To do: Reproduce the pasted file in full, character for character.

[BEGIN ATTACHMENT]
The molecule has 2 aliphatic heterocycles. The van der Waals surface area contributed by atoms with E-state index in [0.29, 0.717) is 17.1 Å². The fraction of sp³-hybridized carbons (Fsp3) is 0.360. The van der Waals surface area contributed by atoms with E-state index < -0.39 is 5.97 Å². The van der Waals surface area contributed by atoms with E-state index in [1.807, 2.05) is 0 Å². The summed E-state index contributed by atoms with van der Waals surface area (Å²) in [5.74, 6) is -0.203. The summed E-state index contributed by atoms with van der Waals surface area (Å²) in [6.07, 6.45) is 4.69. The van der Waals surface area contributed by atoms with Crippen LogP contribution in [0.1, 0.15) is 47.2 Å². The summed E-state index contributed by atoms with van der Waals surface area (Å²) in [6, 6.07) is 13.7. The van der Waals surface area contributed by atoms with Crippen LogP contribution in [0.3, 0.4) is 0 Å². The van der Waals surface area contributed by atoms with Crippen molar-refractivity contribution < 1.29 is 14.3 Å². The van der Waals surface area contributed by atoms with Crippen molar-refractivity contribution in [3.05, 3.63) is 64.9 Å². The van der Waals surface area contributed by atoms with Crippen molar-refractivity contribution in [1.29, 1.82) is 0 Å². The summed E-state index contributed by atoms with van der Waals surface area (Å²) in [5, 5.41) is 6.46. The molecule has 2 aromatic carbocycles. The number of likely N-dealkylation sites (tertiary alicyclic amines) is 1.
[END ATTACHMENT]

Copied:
The molecule has 2 aliphatic heterocycles. The van der Waals surface area contributed by atoms with E-state index in [0.29, 0.717) is 17.1 Å². The fraction of sp³-hybridized carbons (Fsp3) is 0.360. The van der Waals surface area contributed by atoms with E-state index < -0.39 is 5.97 Å². The van der Waals surface area contributed by atoms with E-state index in [1.807, 2.05) is 0 Å². The summed E-state index contributed by atoms with van der Waals surface area (Å²) in [5.74, 6) is -0.203. The summed E-state index contributed by atoms with van der Waals surface area (Å²) in [6.07, 6.45) is 4.69. The van der Waals surface area contributed by atoms with Crippen LogP contribution in [0.1, 0.15) is 47.2 Å². The summed E-state index contributed by atoms with van der Waals surface area (Å²) in [6, 6.07) is 13.7. The van der Waals surface area contributed by atoms with Crippen LogP contribution in [0.3, 0.4) is 0 Å². The van der Waals surface area contributed by atoms with Crippen molar-refractivity contribution < 1.29 is 14.3 Å². The van der Waals surface area contributed by atoms with Crippen molar-refractivity contribution in [3.05, 3.63) is 64.9 Å². The van der Waals surface area contributed by atoms with Crippen molar-refractivity contribution in [1.29, 1.82) is 0 Å². The summed E-state index contributed by atoms with van der Waals surface area (Å²) in [5, 5.41) is 6.46. The molecule has 2 aromatic carbocycles. The number of likely N-dealkylation sites (tertiary alicyclic amines) is 1.